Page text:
Letters

Letters 08-31-2015

Inalienable Rights This is a response to the “No More State Theatre” in your August 24th edition. I think I will not be the only response to this pathetic and narrow-minded letter that seems rather out of place in the northern Michigan that I know. To think we will not be getting your 25 cents for the movie you refused to see, but more importantly we will be without your “two cents” on your thoughts of a marriage at the State Theatre...

Enthusiastically Democratic Since I was one of the approximately 160 people present at when Senator Debbie Stabenow spoke on August 14 in Charlevoix, I was surprised to read in a letter to Northern Express that there was a “rather muted” response to Debbie’s announcement that she has endorsed Hillary Clinton for president...

Not Hurting I surely think the State Theatre will survive not having the homophobic presence of Colleen Smith and her family attend any matinees. I think “Ms.” Smith might also want to make sure that any medical personnel, bank staff, grocery store staff, waiters and/or waitress, etc. are not homosexual before accepting any service or product from them...

Stay Home I did not know whether to laugh or cry when I read the letter of the extremely homophobic, “disgusted” writer. She now refuses to patronize the State Theatre because she evidently feels that its confines have been poisoned by the gay wedding ceremony held there...

Keep Away In response to Colleen Smith of Cadillac who refused to bring her family to the State Theatre because there was a gay wedding there: Keep your 25 cents and your family out of Traverse City...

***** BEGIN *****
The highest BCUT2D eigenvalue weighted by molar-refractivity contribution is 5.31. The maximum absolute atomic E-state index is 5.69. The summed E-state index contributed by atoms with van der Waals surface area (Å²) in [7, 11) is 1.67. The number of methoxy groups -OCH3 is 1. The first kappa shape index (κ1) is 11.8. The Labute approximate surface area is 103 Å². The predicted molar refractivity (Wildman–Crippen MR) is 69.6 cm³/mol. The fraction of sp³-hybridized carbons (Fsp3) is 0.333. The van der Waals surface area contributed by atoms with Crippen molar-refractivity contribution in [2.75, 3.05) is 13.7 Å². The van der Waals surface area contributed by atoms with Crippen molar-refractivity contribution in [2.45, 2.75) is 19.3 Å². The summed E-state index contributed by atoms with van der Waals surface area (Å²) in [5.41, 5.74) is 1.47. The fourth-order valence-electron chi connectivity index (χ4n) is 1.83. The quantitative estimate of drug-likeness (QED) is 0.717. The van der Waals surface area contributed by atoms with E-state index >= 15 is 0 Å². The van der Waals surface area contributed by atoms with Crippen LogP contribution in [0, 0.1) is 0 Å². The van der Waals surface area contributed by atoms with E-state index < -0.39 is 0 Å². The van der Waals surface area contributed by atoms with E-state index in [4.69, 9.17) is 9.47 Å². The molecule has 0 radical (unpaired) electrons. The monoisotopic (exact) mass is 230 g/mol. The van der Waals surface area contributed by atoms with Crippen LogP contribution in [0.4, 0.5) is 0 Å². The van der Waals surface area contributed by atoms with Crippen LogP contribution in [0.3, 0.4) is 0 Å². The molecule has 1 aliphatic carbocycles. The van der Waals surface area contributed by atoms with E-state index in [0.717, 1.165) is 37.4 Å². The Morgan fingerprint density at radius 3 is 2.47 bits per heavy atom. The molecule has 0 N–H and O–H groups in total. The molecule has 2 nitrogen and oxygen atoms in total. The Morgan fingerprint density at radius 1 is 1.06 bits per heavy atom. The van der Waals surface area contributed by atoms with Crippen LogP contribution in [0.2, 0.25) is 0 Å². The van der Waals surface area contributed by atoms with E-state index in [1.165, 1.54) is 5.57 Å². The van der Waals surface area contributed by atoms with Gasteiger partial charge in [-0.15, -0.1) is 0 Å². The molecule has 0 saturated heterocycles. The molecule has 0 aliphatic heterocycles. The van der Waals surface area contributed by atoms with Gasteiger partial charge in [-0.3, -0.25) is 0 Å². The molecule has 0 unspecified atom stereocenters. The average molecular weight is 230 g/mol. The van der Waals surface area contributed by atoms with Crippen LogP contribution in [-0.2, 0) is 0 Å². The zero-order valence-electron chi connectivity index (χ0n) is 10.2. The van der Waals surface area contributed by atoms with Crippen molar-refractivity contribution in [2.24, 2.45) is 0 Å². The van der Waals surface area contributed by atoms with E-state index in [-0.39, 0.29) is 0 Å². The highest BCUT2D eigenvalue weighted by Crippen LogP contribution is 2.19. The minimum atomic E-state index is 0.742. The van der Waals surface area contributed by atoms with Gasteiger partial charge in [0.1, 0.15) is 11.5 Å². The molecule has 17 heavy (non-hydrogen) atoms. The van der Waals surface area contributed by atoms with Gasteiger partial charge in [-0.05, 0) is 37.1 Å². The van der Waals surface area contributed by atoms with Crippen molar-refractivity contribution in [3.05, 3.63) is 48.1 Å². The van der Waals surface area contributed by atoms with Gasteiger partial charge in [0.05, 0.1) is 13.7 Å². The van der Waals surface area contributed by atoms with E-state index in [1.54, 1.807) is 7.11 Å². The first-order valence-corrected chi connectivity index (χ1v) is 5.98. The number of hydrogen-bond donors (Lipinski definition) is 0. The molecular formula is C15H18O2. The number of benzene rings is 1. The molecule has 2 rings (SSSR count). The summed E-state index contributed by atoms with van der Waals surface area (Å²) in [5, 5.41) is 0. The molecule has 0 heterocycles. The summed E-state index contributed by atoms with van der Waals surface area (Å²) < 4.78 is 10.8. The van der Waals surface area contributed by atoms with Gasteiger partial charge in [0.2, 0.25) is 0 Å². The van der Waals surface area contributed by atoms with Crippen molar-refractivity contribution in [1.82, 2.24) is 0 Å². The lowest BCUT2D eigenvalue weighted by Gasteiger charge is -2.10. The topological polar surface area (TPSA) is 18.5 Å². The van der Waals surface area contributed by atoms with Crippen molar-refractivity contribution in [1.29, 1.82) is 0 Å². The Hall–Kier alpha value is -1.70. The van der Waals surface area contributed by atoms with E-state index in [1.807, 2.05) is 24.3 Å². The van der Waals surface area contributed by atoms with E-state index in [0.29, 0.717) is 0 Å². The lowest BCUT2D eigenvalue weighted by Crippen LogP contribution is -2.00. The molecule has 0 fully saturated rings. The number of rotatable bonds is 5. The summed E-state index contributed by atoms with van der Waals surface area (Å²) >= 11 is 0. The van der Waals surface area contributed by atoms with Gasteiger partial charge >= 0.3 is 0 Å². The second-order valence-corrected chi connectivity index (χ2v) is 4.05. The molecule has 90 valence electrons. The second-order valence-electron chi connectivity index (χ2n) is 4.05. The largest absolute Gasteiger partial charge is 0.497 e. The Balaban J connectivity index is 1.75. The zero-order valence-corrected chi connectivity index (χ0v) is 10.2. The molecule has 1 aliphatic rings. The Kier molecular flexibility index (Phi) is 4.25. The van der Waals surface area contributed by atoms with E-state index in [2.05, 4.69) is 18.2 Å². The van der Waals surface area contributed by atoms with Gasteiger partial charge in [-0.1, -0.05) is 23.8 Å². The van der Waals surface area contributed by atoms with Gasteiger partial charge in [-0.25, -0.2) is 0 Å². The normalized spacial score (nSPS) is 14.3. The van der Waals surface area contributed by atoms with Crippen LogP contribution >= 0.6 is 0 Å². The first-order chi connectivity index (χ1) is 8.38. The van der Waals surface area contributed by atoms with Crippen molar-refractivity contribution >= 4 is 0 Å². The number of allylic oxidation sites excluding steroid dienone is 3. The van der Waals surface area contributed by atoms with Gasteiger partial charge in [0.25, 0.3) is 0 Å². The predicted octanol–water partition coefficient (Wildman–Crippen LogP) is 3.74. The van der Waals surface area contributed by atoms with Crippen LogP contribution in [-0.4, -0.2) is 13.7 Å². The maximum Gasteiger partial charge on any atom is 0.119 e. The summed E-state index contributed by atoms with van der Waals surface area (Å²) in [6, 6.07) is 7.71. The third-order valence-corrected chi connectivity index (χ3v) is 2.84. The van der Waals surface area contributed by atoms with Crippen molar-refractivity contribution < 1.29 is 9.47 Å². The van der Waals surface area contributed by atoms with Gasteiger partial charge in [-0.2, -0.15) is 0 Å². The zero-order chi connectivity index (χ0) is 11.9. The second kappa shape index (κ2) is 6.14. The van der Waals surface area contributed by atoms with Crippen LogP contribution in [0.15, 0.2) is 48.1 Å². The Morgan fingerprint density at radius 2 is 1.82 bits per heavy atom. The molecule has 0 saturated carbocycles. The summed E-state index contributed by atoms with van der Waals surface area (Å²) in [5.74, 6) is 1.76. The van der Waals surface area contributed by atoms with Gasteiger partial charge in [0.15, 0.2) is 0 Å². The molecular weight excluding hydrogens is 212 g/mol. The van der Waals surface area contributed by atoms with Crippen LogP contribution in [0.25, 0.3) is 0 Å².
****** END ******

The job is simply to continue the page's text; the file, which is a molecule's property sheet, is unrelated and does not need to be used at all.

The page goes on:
Celebrating Moore And A Theatre I was 10 years old when I had the privilege to see my first film at the State Theatre. I will never forget that experience. The screen was almost the size of my bedroom I shared with my older sister. The bursting sounds made me believe I was part of the film...

Outdated Thinking This letter is in response to Colleen Smith. She made public her choice to no longer go to the State Theater due to the fact that “some homosexuals” got married there. I’m not outraged by her choice; we don’t need any more hateful, self-righteous bigots in our town. She can keep her 25 cents...

Mackinac Pipeline Must Be Shut Down Crude oil flowing through Enbridge’s 60-yearold pipeline beneath the Mackinac Straits and the largest collection of fresh water on the planet should be a serious concern for every resident of the USA and Canada. Enbridge has a very “accident” prone track record...

Your Rights To Colleen, who wrote about the State Theatre: Let me thank you for sharing your views; I think most of us are well in support of the first amendment, because as you know- it gives everyone the opportunity to express their opinions. I also wanted to thank Northern Express for not shutting down these types of letters right at the source but rather giving the community a platform for education...

No Role Model [Fascinating Person from last week’s issue] Jada quoted: “I want to be a role model for girls who are interested in being in the outdoors.” I enjoy being in the outdoors, but I don’t want to kill animals for trophy...

Home · Articles · News · Features · Meet the Movie Guy
. . . .

Meet the Movie Guy

Kristi Kates - April 26th, 2007
His official title is “President of the Petoskey Film Theater” - but most of the folks around Petoskey simply know him as “The Movie Guy.” Too familiar a name? Not at all - Craig Stutzky is perhaps one of the most congenial, friendly movie buffs you’ll ever meet, and either title is just fine by him.
An endoscopy technician at Northern Michigan Hospital by day, The Movie Guy by night, Stutzky resuscitated the Petoskey Film Theater in 2001, following in the footsteps of the original Petoskey Film Theater, which, in spite of a good effort, had stopped showing films back in 1999.
With his technical background in video production and photography, Stutzky figured he’d be a shoo-in to be the projectionist, and ended up instead taking on the jack-of-all-trades role, also doing advertising, MC duties, and selling concessions for the movies nights, which in 2001 began showing movies twice a month.